What is It?*
Source Type: Coenzyme
- Naturally found in animal sources (salmon, tuna, organ meats)
- Naturally found in some plant sources (whole grains, nuts)
- Synthesized naturally within the body
- Chemically synthesized in labs
Coenzyme Q10 (CoQ10) is a substance that helps convert food into energy. It is found in almost every cell in the body, and is a powerful antioxidant. CoQ10 is necessary for the production of ATP, which provides energy for all cells and tissues in the body.
Some of the benefits of CoQ10 include promoting cardiovascular health, improving neurological health, regulating blood sugar, increasing fertility, and enhancing exercise performance. CoQ10 is also sometimes used to support heart surgery and recovery.
Researchers believe that CoQ10 can help promote cardiovascular health because it can improve energy production in cells, prevent blood clots, and act as an antioxidant. Numerous studies have found that supplementation of CoQ10 can lower systolic blood pressure and reduce high cholesterol. But, its cardioprotective benefits don’t end there. Other studies found that people who took CoQ10 within three days of a heart attack were less likely to have subsequent heart attacks. Additionally, there is evidence that CoQ10 may help treat heart failure when combined with conventional medicines. It’s important to note that this data is still considered controversial and you should always speak to your doctor before supplementing with this nutrient.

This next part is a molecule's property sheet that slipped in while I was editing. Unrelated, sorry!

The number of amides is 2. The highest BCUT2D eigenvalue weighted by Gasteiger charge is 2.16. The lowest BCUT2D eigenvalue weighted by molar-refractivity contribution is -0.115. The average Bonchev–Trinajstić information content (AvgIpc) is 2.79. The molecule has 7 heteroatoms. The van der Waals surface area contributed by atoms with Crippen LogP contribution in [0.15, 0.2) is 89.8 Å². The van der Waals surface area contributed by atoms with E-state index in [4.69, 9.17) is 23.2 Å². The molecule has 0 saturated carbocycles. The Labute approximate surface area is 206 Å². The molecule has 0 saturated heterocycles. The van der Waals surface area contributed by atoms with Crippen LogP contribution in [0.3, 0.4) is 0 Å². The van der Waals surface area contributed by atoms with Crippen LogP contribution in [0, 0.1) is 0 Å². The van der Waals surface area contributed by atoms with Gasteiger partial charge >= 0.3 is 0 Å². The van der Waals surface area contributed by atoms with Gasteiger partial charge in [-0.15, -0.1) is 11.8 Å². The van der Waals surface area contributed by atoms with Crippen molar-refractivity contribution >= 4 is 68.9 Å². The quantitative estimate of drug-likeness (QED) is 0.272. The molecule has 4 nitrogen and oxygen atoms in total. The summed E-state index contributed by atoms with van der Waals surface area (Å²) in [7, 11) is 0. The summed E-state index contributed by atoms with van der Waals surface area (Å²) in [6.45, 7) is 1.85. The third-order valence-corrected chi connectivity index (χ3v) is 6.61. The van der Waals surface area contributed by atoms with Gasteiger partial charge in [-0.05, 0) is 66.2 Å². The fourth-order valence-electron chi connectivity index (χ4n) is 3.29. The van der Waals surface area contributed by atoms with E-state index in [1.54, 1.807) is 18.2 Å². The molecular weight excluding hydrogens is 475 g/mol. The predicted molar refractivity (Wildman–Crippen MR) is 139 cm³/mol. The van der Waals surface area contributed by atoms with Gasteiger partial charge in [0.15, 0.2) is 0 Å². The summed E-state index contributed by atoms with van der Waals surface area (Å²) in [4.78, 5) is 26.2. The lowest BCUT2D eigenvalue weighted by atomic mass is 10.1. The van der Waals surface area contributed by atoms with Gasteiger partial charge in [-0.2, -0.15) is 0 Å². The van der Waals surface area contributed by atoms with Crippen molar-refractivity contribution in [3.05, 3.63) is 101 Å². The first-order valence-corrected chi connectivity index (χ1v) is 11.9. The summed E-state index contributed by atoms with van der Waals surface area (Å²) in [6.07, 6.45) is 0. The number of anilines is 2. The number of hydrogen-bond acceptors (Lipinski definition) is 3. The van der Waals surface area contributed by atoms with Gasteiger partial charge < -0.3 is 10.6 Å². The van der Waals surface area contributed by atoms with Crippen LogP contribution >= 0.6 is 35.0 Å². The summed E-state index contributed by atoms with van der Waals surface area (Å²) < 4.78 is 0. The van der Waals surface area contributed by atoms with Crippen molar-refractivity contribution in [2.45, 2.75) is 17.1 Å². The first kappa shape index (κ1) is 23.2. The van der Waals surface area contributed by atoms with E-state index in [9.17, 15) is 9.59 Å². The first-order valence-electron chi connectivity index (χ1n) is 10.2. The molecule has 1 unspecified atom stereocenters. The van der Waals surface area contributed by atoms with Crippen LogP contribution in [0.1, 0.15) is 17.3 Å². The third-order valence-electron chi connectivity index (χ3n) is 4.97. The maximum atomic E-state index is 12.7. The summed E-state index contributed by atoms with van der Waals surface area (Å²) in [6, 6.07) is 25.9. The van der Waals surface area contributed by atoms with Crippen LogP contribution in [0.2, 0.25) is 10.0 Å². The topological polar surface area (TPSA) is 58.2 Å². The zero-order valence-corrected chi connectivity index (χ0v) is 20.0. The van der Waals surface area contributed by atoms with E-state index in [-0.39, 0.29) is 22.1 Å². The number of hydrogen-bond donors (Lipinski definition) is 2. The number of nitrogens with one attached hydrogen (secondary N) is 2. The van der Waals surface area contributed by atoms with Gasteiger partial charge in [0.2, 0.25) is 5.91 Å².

Preliminary clinical studies suggest that CoQ10 may have a role in supporting neurological health and is being studied for its potential in managing neurodegenerative diseases, such as Parkinson’s.
Some studies found that CoQ10 was beneficial for improving blood sugar control in people with diabetes, but other studies did not show the same effects.
Research has found that CoQ10 supplementation has the potential to enhance exercise performance and reduce exercise-induced muscle damage.
Side effects of CoQ10 are rare, but may include gastrointestinal symptoms such as nausea, diarrhea, or upset stomach. CoQ10 supplements can interact with certain medications, such as blood-thinning drugs (anticoagulants) and medications that lower blood pressure. CoQ10 also has the ability to lower blood sugar, so people with diabetes should talk to their doctor before taking it to avoid the risk of hypoglycemia. Researchers have not done studies and are unsure if CoQ10 supplements are safe during pregnancy or breastfeeding.